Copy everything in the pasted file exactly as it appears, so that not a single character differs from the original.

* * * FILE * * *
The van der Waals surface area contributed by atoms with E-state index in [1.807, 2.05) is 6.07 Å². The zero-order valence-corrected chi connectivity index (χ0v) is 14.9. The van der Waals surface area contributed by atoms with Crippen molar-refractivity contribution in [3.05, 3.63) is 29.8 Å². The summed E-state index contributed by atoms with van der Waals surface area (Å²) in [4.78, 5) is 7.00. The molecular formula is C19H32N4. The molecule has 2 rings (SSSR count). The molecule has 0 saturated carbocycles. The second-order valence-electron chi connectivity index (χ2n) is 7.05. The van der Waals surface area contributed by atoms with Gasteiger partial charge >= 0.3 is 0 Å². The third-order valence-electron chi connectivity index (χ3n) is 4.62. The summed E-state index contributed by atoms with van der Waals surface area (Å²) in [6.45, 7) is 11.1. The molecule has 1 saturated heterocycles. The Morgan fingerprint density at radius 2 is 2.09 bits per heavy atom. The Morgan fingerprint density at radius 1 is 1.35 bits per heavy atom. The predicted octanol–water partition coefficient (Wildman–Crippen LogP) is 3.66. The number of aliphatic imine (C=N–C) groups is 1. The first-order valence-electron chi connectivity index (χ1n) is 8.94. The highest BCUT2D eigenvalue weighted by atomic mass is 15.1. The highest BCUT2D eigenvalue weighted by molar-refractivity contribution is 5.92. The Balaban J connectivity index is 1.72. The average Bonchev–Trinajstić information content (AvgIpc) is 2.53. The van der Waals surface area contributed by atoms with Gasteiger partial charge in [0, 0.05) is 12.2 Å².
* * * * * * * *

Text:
The van der Waals surface area contributed by atoms with E-state index in [1.807, 2.05) is 6.07 Å². The zero-order valence-corrected chi connectivity index (χ0v) is 14.9. The van der Waals surface area contributed by atoms with Crippen molar-refractivity contribution in [3.05, 3.63) is 29.8 Å². The summed E-state index contributed by atoms with van der Waals surface area (Å²) in [4.78, 5) is 7.00. The molecular formula is C19H32N4. The molecule has 2 rings (SSSR count). The molecule has 0 saturated carbocycles. The second-order valence-electron chi connectivity index (χ2n) is 7.05. The van der Waals surface area contributed by atoms with Gasteiger partial charge >= 0.3 is 0 Å². The third-order valence-electron chi connectivity index (χ3n) is 4.62. The summed E-state index contributed by atoms with van der Waals surface area (Å²) in [6.45, 7) is 11.1. The molecule has 1 saturated heterocycles. The Morgan fingerprint density at radius 2 is 2.09 bits per heavy atom. The Morgan fingerprint density at radius 1 is 1.35 bits per heavy atom. The predicted octanol–water partition coefficient (Wildman–Crippen LogP) is 3.66. The number of aliphatic imine (C=N–C) groups is 1. The first-order valence-electron chi connectivity index (χ1n) is 8.94. The highest BCUT2D eigenvalue weighted by atomic mass is 15.1. The highest BCUT2D eigenvalue weighted by molar-refractivity contribution is 5.92. The Balaban J connectivity index is 1.72. The average Bonchev–Trinajstić information content (AvgIpc) is 2.53. The van der Waals surface area contributed by atoms with Gasteiger partial charge in [0, 0.05) is 12.2 Å².